Silly but true, one of my favorite Peace Corps adjustments was living without a clothes dryer. This teeny, tiny challenge helped me focus my attention on the little things, and it led me to some great memories.
I had been hanging my delicates and dresses to dry in the States for years, but jackets, jeans, and blankets were new for me. First time I dried my jeans on my metal-tray-covered heat register, I was left with an “I Love Lucy” pair of ironing-board stiff denim. I melted a pair of underwear to that very same register my first week in my house, and try as I might to remove the imprint of burned nylon (or whatever they make silky underwear out of), it was still there when I headed back to the States three years later.
Eventually my drying rack became a close friend, and I used it almost daily. I loved rearranging my clothes on its slender metal rods. This practice provided me with a concrete task that had a definable beginning and an end, at a time when adapting to a new culture wasn’t always that cut and dry. (All puns intended.) I learned quickly what dried best on which rungs and where to put the rack in my small home to take full advantage of the sun and the seasons.
Unlike most Macedonians and other Europeans, I resisted moving the rack outdoors, hanging my clothes from my balcony railings or from an outdoor line, believing that if my balcony was covered with dust, it could only mean any clothes left to dry there would be, too. But, I have always delighted in seeing other folks’ clothes flapping in the breeze, and seeing them always brings back warm memories.
The scenes remind me of my Mom and how she would hang as many as possible of our 2-parent, 9-child household items on the clothesline. My Dad devised a pulley system for the clothesline from our back porch to one of the tallest nearby trees, because our suburban landing was at least 12 concrete steps up.
I thought that was very cool, and believed that somehow his system alleviated all of the effort associated with the task, until my Mother required me to be a part of the hanging process, and I experienced first-hand that lifting and hanging a never-ending supply of wet double bed sheets and terry cloth towels was hard work. And, for many years to come that is the only way I perceived the task – as hard work.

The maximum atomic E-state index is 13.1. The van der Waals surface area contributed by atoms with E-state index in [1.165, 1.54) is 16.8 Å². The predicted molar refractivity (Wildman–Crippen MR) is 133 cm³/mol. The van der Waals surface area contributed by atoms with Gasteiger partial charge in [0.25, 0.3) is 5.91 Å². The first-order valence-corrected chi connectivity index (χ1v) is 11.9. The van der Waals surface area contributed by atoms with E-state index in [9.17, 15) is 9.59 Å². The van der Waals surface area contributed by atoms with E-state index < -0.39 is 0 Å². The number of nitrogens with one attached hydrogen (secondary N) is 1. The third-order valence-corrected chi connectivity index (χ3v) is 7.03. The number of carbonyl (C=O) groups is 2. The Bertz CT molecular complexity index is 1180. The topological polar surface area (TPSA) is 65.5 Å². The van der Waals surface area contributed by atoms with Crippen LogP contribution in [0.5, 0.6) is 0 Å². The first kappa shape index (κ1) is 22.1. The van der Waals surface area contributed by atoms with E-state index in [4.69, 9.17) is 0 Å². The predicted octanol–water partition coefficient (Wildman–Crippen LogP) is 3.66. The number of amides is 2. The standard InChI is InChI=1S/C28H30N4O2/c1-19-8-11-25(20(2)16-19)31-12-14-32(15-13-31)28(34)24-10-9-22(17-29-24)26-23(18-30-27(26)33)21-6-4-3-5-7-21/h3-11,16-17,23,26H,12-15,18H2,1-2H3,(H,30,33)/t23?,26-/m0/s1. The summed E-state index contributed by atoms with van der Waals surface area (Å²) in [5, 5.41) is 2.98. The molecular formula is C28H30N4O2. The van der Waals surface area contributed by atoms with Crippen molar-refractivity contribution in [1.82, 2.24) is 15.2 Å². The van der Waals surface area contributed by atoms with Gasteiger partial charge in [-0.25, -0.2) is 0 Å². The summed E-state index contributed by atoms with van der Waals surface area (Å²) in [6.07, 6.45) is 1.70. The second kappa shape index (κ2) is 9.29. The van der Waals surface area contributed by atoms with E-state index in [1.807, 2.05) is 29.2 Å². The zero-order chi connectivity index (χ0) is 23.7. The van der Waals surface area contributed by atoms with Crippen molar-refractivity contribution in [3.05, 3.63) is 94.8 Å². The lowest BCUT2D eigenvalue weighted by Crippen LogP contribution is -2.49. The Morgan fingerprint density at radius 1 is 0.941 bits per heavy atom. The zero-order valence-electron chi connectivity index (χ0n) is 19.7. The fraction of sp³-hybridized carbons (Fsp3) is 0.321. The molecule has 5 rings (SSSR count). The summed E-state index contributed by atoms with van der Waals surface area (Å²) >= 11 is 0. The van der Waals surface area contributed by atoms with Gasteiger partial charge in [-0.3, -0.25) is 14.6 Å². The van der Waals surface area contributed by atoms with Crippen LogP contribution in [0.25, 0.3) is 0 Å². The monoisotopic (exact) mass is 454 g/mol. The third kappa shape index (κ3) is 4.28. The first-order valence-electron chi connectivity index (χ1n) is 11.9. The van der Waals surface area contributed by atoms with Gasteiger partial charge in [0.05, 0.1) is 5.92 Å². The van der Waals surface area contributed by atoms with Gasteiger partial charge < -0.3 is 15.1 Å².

My Mom had a different perspective on the process. While I cannot say she loved hanging our sheets outdoors, I can tell you she adored and never tired of instructing and asking us to “Smell them, doesn’t that just smell wonderful?” I would roll my pre-teen eyes, without realizing that there was a very valuable life lesson for me in her actions – my overworked, often-on-the-verge, not-a-moment-to-spare, Mom was taking time to stop and smell the sheets!
There she was amidst all the chaos and clutter of her completely overloaded and overwhelming life, taking time to savor the moment, and then taking extra time to share her experience with us.
In retrospect, my Mom did that in other ways, as well – lifting a tablespoon from a simmering pot of her homemade soup or spaghetti sauce to say “Taste this, isn’t it delicious?” We would drag our whiny, sorry little selves from our chairs or stop for a quick taste as we whizzed through the kitchen on some important kid business. Our responses were often half-hearted, some of us – okay me – begrudging the fact that the sauce or the soup being offered was homemade when the majority of my friends were being treated to cans and jars of much more modern fare.
I sigh each time I replay those scenes in my mind, she was offering me her gold and I was turning-up my nose at her treasures.
Thankfully, her lessons did seep into my life. I learned to enjoy the feel and the scent of air-dried clothes, to create, enjoy and savor my own culinary creations and the life I wanted.
Thank you, Mom. I like that.
Hope you take time this weekend to stop and smell the sheets, or the roses, or to really listen and acknowledge when someone is trying to share their life or their gifts with you.